gives Southern states a chance to traditionally performed in the
Personal Service. Experience.
Finest in Musical Entertainment
avoid the ruinous cost that de-
course
of
a
meal.
fiance has brought in the past, ac-
The purpose of the meal is that
cording to a report, "The Price We
and his
Pay." prepared by the Anti-De- it is to be a festive meal engaged
famation League of Bnai Brith and in for the sake of performing the
sacred commandment of Redeem-
the Southern Regional Council.
427- 9317
It documents the vast cost in- ing the First Born. The aim is to
curred by the South's resistance to spread the cheer and thanksgiving
equal opportunity, and itemizes the
price for discrimination in the
when you care enough to remember . . .
economy of Southern communities,
employment, legal procedures, edu-
cation, culture, and tourism.
Expenses range from the $17 bil-
lion loss in gross national product
estimated as the cost of discrimi-
nation against Negroes, to the
$138,429 spent for police overtime
LI 2-6373
and .equipment in Jackson. Miss.,
from late May through August
Weddings • Bar Mitzvahs • Home Portraits
1963, to combat demonstrations.

comes the majority. The only
reliable and legitimate means
of gaining esteem and respect
for oneself is, in the long run,
to be willing to grant it to others
equally deserving."
Anti-Semitic manifestations and
the status of Jewry are often taken
into account in discussing the bi-
gots, the "vitriolic attacks on race
'mongrelization,' " charges of the
"Jewish menace," etc. The author
comments on the psychological
temosphere in which the bigots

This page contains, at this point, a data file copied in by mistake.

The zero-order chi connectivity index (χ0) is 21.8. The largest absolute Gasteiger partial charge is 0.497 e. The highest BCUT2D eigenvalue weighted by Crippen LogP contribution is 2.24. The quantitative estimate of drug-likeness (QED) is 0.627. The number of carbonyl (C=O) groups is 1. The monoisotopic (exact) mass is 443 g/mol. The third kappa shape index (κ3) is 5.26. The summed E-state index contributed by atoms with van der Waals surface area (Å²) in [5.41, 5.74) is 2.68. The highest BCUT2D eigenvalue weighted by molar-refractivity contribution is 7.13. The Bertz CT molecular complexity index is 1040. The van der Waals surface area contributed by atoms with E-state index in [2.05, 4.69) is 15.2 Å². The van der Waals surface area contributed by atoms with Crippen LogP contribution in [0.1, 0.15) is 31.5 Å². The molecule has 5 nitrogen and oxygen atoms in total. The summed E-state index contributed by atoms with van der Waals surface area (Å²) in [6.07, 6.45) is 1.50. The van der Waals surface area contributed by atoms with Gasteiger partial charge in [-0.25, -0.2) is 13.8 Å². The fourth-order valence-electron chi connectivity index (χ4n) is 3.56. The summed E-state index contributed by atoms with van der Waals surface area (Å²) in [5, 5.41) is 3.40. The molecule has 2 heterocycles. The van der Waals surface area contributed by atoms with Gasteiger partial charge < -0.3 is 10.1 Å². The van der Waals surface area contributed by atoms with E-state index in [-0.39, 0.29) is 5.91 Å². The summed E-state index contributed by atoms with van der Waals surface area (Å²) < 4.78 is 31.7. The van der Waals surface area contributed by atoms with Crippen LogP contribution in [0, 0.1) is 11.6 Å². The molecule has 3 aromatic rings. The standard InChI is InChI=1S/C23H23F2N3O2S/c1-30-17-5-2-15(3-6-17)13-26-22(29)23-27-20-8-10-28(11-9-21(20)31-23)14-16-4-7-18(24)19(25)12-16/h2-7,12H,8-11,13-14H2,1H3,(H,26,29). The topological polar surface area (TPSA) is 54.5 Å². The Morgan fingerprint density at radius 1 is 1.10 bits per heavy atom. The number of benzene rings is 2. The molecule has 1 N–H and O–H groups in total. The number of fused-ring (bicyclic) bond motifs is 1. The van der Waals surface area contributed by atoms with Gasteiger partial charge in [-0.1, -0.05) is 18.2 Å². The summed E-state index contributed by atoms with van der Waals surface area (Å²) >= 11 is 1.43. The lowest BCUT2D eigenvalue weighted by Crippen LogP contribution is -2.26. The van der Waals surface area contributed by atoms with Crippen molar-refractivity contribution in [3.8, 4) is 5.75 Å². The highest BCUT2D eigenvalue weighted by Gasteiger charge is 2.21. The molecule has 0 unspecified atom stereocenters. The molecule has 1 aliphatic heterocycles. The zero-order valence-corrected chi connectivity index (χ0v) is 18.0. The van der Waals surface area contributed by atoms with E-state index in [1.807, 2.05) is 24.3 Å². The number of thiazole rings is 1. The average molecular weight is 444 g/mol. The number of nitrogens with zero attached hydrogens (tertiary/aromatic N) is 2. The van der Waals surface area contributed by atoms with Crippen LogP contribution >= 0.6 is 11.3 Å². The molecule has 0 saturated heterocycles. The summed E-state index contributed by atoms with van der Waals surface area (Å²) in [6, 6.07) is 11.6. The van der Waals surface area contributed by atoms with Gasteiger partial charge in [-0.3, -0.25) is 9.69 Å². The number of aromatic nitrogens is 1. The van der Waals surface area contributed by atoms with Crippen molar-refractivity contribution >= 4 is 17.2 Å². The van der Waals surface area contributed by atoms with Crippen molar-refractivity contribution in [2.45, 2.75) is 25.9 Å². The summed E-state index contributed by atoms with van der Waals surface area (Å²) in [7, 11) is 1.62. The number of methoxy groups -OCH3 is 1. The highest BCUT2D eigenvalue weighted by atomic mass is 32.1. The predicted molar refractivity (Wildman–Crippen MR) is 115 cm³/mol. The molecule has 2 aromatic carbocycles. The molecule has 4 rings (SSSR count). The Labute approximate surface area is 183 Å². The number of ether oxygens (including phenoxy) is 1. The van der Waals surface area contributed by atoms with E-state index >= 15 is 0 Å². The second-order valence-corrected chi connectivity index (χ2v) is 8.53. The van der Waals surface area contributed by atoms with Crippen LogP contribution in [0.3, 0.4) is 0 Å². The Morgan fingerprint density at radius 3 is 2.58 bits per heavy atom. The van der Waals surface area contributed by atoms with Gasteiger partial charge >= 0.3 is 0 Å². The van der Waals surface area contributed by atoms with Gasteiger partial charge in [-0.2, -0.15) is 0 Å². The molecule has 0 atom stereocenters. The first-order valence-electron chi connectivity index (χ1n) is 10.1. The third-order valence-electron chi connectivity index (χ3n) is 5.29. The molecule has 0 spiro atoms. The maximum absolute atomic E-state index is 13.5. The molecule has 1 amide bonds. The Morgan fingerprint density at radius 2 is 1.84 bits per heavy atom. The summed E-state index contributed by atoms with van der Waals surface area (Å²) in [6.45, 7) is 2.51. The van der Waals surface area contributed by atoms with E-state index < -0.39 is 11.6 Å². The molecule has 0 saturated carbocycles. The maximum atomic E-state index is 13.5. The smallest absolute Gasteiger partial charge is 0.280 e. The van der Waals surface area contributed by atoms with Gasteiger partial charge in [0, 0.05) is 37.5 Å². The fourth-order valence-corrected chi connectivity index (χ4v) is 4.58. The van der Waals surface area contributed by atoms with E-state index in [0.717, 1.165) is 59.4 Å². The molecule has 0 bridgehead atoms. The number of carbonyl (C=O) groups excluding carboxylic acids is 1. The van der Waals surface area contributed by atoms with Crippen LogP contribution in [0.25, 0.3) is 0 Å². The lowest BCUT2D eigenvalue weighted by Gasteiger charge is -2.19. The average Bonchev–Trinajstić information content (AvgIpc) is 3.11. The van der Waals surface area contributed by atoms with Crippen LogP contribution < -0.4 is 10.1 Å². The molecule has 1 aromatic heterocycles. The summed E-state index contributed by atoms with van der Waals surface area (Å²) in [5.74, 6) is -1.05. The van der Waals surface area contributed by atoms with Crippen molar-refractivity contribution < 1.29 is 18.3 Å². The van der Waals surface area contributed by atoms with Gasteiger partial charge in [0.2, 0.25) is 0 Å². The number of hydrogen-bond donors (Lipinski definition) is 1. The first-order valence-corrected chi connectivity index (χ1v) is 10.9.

are involved.
"Analyzing anti-Semitic, anti-
Negro, and other such material,"
Dr. Martin writes, "one finds its
most persistent theme to be that
there is a vile conspiracy afoot,
engineered by minority groups. A
frequent allegation is that fluori-
dation programs are a conspiracy
to poison drinking water. The Ku
Klux Klan in Tennessee has even
attacked polio vaccination pro-
grams, presumably for the same
kind of reasons."
Tabulating the groups that
are affected by anti-Semitism,
the author states that "a signif-
icant relationship was found be-
tween anti-Semitism and
aesthetic, economic and political
values, but not religious values."
Sylvia Rothchild, married to a
In his evaluations of the exist-
doctor in the Boston area, mother
ence of intolerance, Dr. Martin re-
of three children, was the winner ports findings which indicate that
of an award for the outstanding
Jewish children's book in 1960. "Jews are generally more tolerant
Her full length novel, "Sunshine towards other groups."
Reporting on the spread of anti-
and Salt," published by Simon and
Schuster, places her in the ranks of Semitism and the resort to the
venomous "Protocols," Dr. Martin
modern novelists.
tells of the spread of propaganda
Possessing a fine style, "Sun- about the "learned elders, the
shine and Salt" is a splendid nar- Jews and their Gentile tools," and
rative that is based on conflicts states:
among generations. It is a tale
" 'Hate literature' amply demon-
about a New York girl who had strafes the readiness of the in
gone to New England with her • tensely prejudiced to believe
scientist husband and had all but almost anything. A mimeographed
abandoned her Jewish affiliations tract anonymously mailed to the
amidst a non-Jewish environment. sociology department at the Uni-
Her children were sent to a Jew- versify of Oklahoma and purport-
ish Sunday school, but that was mg to 'analyze' the notorious for-
the extent of her Jewish loyalties. fiery 'The Protocols of the Elders
Her father's death brought her of Zion' alleges that 'pink eyes' and
back home. Soon he mother came dysentery result from 'poisoned
to live with her. That's where the food cooked in aluminum.' This
conflict began — the mother's ob- publication also suggests that 'our
jections to her non-kosher home, food is tampered with in many